The summer sun beats down and bakes South Carolina’s inshore waters, but even though the heat can be rough during daylight hours, each day starts off a little cooler under dawn’s early light.
For any angler who dreams of topwater explosions, the first couple hours of daylight can be epic for busting a trophy speckled before breakfast in Georgetown’s waters.
Speckled trout are a fall and winter treat, but anglers shouldn’t overlook summer for gator trout. In the Carolinas, yellow mouths begin spawning in June and will continue to lay eggs well into September. Typically, most spawn and feed under dark skies during the summer. However, they leave plenty of room in their stomachs for an early morning feed when there is more available light to spot their prey..
Jeff Lattig of Pawleys Island’s Living Water Guide Service spends his summers trading back and forth between reds and speckled trout. Lattig doesn’t miss the first couple of hours of daylight.
“If you want to catch a big trout, the early mornings in the summertime offer a prime opportunity,” said Lattig (843-997-4655). “I like to use big plugs to bring in a big fish.”
Lattig likes to throw big topwater plugs to imitate the jumbo mullet minnows running oyster edges, the tops of shell beds and along the edges of rips around structure this time of year.
“Trout will push bait to the top around structure,” he said.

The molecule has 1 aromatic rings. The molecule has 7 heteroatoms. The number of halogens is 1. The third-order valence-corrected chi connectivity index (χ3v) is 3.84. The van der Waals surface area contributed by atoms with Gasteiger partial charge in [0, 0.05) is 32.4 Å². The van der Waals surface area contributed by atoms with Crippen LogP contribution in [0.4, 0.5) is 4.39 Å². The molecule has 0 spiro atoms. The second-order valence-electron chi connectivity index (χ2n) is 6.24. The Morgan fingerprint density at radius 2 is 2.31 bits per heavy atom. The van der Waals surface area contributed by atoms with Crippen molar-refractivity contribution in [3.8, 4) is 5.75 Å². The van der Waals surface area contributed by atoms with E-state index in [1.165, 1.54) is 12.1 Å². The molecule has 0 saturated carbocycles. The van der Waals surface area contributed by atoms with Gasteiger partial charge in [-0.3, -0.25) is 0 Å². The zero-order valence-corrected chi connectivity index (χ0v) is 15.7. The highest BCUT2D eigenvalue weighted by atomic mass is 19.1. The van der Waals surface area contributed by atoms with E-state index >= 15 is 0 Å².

For Lattig, all of the waters south from North Inlet to Bulls Bay are fair game, and all will produce a good topwater bite during summer. For the best bite, he likes to fish when daylight coincides with a rising tide.
“I like the rising tide the best in the summer because you get clean and cool water coming in from the ocean,” he said.
Lattig also likes to avoid mornings after a full, moon-lit night. Trout will feed all night during a full moon, and that slows down he morning bite.
“As a general rule, I will not schedule a trout-fishing trip after a full , especially when the skies were clear,” he said.
A Super Spook is one of Lattig’s favorite topwaters. He prefers a mixture of bright and darker colors depending on the amount of sunlight available.
“When the fish are looking up, you need that contrast. Therefore, I will use darker colors on bright days and lighter plugs on darker days,” he said.
For diehard trout anglers patrolling Georgetown’s fabulous waters, an early start is never a bad idea. It is the perfect time to dupe a trophy-sized spawner on a topwater offering.